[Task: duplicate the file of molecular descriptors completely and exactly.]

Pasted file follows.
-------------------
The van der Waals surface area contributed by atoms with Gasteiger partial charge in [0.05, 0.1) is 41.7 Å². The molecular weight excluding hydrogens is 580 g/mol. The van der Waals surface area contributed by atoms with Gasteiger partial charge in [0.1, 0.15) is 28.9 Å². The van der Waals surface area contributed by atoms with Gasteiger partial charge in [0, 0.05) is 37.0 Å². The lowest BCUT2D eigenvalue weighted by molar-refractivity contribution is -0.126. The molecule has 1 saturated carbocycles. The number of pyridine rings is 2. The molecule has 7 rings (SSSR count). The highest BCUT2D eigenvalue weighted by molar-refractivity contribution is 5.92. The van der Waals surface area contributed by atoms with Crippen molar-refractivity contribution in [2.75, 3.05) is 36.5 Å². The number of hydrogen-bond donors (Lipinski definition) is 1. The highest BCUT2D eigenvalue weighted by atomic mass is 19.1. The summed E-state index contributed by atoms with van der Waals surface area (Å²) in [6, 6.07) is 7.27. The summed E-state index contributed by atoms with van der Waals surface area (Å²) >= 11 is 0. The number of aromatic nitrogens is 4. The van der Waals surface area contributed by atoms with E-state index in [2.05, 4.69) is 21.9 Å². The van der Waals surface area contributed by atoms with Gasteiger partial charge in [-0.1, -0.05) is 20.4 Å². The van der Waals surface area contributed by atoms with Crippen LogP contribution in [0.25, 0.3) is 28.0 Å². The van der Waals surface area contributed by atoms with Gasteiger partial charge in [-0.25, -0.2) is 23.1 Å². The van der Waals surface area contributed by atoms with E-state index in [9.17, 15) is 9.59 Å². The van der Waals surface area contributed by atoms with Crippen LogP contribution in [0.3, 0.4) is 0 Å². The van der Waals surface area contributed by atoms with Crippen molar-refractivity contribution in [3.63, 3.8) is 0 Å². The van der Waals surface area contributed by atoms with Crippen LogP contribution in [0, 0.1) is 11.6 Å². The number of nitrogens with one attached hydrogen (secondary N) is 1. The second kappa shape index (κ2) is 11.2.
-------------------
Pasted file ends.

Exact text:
The van der Waals surface area contributed by atoms with Gasteiger partial charge in [0.05, 0.1) is 41.7 Å². The molecular weight excluding hydrogens is 580 g/mol. The van der Waals surface area contributed by atoms with Gasteiger partial charge in [0.1, 0.15) is 28.9 Å². The van der Waals surface area contributed by atoms with Gasteiger partial charge in [0, 0.05) is 37.0 Å². The lowest BCUT2D eigenvalue weighted by molar-refractivity contribution is -0.126. The molecule has 1 saturated carbocycles. The number of pyridine rings is 2. The molecule has 7 rings (SSSR count). The highest BCUT2D eigenvalue weighted by molar-refractivity contribution is 5.92. The van der Waals surface area contributed by atoms with Crippen molar-refractivity contribution in [2.75, 3.05) is 36.5 Å². The number of hydrogen-bond donors (Lipinski definition) is 1. The highest BCUT2D eigenvalue weighted by atomic mass is 19.1. The summed E-state index contributed by atoms with van der Waals surface area (Å²) in [6, 6.07) is 7.27. The summed E-state index contributed by atoms with van der Waals surface area (Å²) >= 11 is 0. The number of aromatic nitrogens is 4. The van der Waals surface area contributed by atoms with E-state index in [2.05, 4.69) is 21.9 Å². The van der Waals surface area contributed by atoms with Gasteiger partial charge in [-0.1, -0.05) is 20.4 Å². The van der Waals surface area contributed by atoms with Crippen LogP contribution in [0.25, 0.3) is 28.0 Å². The van der Waals surface area contributed by atoms with Gasteiger partial charge in [-0.25, -0.2) is 23.1 Å². The van der Waals surface area contributed by atoms with E-state index in [9.17, 15) is 9.59 Å². The van der Waals surface area contributed by atoms with Crippen LogP contribution in [0.3, 0.4) is 0 Å². The van der Waals surface area contributed by atoms with Crippen molar-refractivity contribution in [3.63, 3.8) is 0 Å². The van der Waals surface area contributed by atoms with Crippen LogP contribution in [0, 0.1) is 11.6 Å². The number of nitrogens with one attached hydrogen (secondary N) is 1. The second kappa shape index (κ2) is 11.2.